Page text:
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Biotechnological conversion of methane to methanol: evaluation of progress and potential

1 Department of Chemical and Biological Engineering, University of Sheffield, Mappin Street, Sheffield S1 3JD, UK
2 The National Centre for Text Mining, Manchester Institute of Biotechnology, Princess Street, Manchester M1 7DN, UK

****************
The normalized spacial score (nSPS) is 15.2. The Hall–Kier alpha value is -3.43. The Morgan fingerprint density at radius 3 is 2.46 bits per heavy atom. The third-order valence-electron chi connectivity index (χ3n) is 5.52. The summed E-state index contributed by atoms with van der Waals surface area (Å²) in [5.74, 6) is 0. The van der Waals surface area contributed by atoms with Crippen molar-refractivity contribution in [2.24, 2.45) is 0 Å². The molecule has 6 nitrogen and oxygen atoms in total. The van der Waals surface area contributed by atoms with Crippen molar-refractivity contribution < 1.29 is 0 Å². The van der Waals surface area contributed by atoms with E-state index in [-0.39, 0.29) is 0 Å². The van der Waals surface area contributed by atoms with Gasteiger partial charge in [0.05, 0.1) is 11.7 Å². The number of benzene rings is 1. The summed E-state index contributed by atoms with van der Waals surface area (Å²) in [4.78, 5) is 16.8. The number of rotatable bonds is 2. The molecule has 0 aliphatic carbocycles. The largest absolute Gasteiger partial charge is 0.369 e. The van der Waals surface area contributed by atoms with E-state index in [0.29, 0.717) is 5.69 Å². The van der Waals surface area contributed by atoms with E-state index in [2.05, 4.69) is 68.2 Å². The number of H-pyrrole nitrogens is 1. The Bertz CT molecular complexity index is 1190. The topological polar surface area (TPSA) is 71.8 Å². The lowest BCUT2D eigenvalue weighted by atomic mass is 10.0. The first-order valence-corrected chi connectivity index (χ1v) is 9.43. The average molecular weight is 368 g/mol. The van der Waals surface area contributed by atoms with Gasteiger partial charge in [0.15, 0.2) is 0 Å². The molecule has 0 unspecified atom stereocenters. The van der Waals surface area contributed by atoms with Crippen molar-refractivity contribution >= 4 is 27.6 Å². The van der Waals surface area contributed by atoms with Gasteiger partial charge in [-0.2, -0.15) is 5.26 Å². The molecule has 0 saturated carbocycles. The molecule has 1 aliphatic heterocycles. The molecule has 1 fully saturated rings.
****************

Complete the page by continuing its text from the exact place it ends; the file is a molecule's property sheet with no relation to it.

Sources of methane are numerous, and vary greatly in their use and sustainable credentials. A Jekyll and Hyde character, it is a valuable energy source present as geological deposits of natural gas, however it is also potent greenhouse gas, released during many waste management processes. Gas-to-liquid technologies are being investigated as a means to exploit and monetise non-traditional and unutilised methane sources. The product identified as having the greatest potential is methanol due to it being a robust, commercially mature conversion process from methane and its beneficial fuel characteristics. Commercial methane to methanol conversion requires high temperatures and pressures, in an energy intensive and costly process. In contrast methanotrophic bacteria perform the desired transformation under ambient conditions, using methane monooxygenase (MMO) enzymes. Despite the great potential of these bacteria a number of biotechnical difficulties are hindering progress towards an industrially suitable process. We have identified five major challenges that exist as barriers to a viable conversion process that, to our knowledge, have not previously been examined as distinct process challenges. Although biotechnological applications of methanotrophic bacteria have been reviewed in part, no review has comprehensively covered progress and challenges for a methane to methanol process from an industrial perspective. All published examples to date of methanotroph catalysed conversion of methane to methanol are collated, and standardised to allow direct comparison. The focus will be on conversion of methane to methanol by whole-cell, wild type, methanotroph cultures, and the potential for their application in an industrially relevant process. A recent shift in the research community focus from a mainly biological angle to an overall engineering approach, offers potential to exploit methanotrophs in an industrially relevant biotechnological gas-to-liquid process. Current innovations and future opportunities are discussed.
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